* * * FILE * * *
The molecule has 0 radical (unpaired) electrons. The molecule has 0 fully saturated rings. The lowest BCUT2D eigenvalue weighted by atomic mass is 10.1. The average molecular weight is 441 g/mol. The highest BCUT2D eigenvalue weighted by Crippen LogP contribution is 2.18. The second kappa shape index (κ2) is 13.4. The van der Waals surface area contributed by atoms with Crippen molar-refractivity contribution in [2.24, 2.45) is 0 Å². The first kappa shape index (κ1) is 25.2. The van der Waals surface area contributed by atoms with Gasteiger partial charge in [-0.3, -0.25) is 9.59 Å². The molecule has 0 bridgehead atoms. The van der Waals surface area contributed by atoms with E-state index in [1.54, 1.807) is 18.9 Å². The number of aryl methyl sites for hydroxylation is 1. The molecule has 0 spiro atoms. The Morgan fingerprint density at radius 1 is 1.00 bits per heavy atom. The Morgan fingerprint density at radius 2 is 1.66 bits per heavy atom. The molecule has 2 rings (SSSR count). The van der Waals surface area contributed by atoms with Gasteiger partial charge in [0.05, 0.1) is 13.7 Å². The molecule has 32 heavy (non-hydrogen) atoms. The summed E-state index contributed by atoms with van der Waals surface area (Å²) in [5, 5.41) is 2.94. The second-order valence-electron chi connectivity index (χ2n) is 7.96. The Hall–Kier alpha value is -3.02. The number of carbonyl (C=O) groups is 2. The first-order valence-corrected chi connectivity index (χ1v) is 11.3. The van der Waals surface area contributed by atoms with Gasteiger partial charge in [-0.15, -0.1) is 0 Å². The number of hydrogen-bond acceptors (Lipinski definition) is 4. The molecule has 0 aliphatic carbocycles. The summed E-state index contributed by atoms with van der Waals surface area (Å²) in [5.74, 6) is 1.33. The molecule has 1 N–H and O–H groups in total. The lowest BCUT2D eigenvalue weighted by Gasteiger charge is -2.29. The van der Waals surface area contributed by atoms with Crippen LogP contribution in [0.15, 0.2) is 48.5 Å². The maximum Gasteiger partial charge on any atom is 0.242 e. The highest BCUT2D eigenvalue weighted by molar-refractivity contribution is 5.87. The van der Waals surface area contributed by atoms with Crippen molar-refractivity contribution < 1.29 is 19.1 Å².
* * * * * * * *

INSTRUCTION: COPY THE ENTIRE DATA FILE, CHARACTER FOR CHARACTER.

The molecule has 0 radical (unpaired) electrons. The molecule has 0 fully saturated rings. The lowest BCUT2D eigenvalue weighted by atomic mass is 10.1. The average molecular weight is 441 g/mol. The highest BCUT2D eigenvalue weighted by Crippen LogP contribution is 2.18. The second kappa shape index (κ2) is 13.4. The van der Waals surface area contributed by atoms with Crippen molar-refractivity contribution in [2.24, 2.45) is 0 Å². The first kappa shape index (κ1) is 25.2. The van der Waals surface area contributed by atoms with Gasteiger partial charge in [-0.3, -0.25) is 9.59 Å². The molecule has 0 bridgehead atoms. The van der Waals surface area contributed by atoms with E-state index in [1.54, 1.807) is 18.9 Å². The number of aryl methyl sites for hydroxylation is 1. The molecule has 0 spiro atoms. The Morgan fingerprint density at radius 1 is 1.00 bits per heavy atom. The Morgan fingerprint density at radius 2 is 1.66 bits per heavy atom. The molecule has 2 rings (SSSR count). The van der Waals surface area contributed by atoms with Gasteiger partial charge in [0.05, 0.1) is 13.7 Å². The molecule has 32 heavy (non-hydrogen) atoms. The summed E-state index contributed by atoms with van der Waals surface area (Å²) in [5, 5.41) is 2.94. The second-order valence-electron chi connectivity index (χ2n) is 7.96. The Hall–Kier alpha value is -3.02. The number of carbonyl (C=O) groups is 2. The first-order valence-corrected chi connectivity index (χ1v) is 11.3. The van der Waals surface area contributed by atoms with Gasteiger partial charge in [-0.15, -0.1) is 0 Å². The number of hydrogen-bond acceptors (Lipinski definition) is 4. The molecule has 0 aliphatic carbocycles. The summed E-state index contributed by atoms with van der Waals surface area (Å²) in [5.74, 6) is 1.33. The molecule has 1 N–H and O–H groups in total. The lowest BCUT2D eigenvalue weighted by Gasteiger charge is -2.29. The van der Waals surface area contributed by atoms with Crippen LogP contribution in [0.15, 0.2) is 48.5 Å². The maximum Gasteiger partial charge on any atom is 0.242 e. The highest BCUT2D eigenvalue weighted by molar-refractivity contribution is 5.87. The van der Waals surface area contributed by atoms with Crippen molar-refractivity contribution < 1.29 is 19.1 Å².